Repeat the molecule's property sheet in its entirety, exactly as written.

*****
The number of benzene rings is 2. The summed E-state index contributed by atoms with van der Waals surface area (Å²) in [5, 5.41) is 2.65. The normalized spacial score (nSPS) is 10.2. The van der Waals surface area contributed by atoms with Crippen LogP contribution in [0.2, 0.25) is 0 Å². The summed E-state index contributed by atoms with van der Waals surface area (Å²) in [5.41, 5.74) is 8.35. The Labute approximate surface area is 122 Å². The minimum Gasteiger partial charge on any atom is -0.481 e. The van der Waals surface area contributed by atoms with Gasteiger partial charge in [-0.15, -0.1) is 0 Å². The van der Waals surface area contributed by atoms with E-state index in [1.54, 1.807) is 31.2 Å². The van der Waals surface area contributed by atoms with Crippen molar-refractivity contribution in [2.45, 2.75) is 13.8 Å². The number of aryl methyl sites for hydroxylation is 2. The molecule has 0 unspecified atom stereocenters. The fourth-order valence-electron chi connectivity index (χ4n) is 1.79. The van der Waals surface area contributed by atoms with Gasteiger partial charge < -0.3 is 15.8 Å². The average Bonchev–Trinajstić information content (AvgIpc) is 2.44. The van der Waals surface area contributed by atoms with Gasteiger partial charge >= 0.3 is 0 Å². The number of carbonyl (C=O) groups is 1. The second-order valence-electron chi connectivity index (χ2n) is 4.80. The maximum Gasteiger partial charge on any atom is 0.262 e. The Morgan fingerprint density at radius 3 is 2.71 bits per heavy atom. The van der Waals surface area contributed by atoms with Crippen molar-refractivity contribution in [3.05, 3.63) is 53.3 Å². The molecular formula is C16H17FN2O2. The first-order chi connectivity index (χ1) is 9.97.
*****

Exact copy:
The number of benzene rings is 2. The summed E-state index contributed by atoms with van der Waals surface area (Å²) in [5, 5.41) is 2.65. The normalized spacial score (nSPS) is 10.2. The van der Waals surface area contributed by atoms with Crippen LogP contribution in [0.2, 0.25) is 0 Å². The summed E-state index contributed by atoms with van der Waals surface area (Å²) in [5.41, 5.74) is 8.35. The Labute approximate surface area is 122 Å². The minimum Gasteiger partial charge on any atom is -0.481 e. The van der Waals surface area contributed by atoms with Gasteiger partial charge in [-0.15, -0.1) is 0 Å². The van der Waals surface area contributed by atoms with E-state index in [1.54, 1.807) is 31.2 Å². The van der Waals surface area contributed by atoms with Crippen molar-refractivity contribution in [2.45, 2.75) is 13.8 Å². The number of aryl methyl sites for hydroxylation is 2. The molecule has 0 unspecified atom stereocenters. The fourth-order valence-electron chi connectivity index (χ4n) is 1.79. The van der Waals surface area contributed by atoms with Gasteiger partial charge < -0.3 is 15.8 Å². The average Bonchev–Trinajstić information content (AvgIpc) is 2.44. The van der Waals surface area contributed by atoms with Gasteiger partial charge >= 0.3 is 0 Å². The number of carbonyl (C=O) groups is 1. The second-order valence-electron chi connectivity index (χ2n) is 4.80. The maximum Gasteiger partial charge on any atom is 0.262 e. The Morgan fingerprint density at radius 3 is 2.71 bits per heavy atom. The van der Waals surface area contributed by atoms with Crippen molar-refractivity contribution in [3.05, 3.63) is 53.3 Å². The molecular formula is C16H17FN2O2. The first-order chi connectivity index (χ1) is 9.97.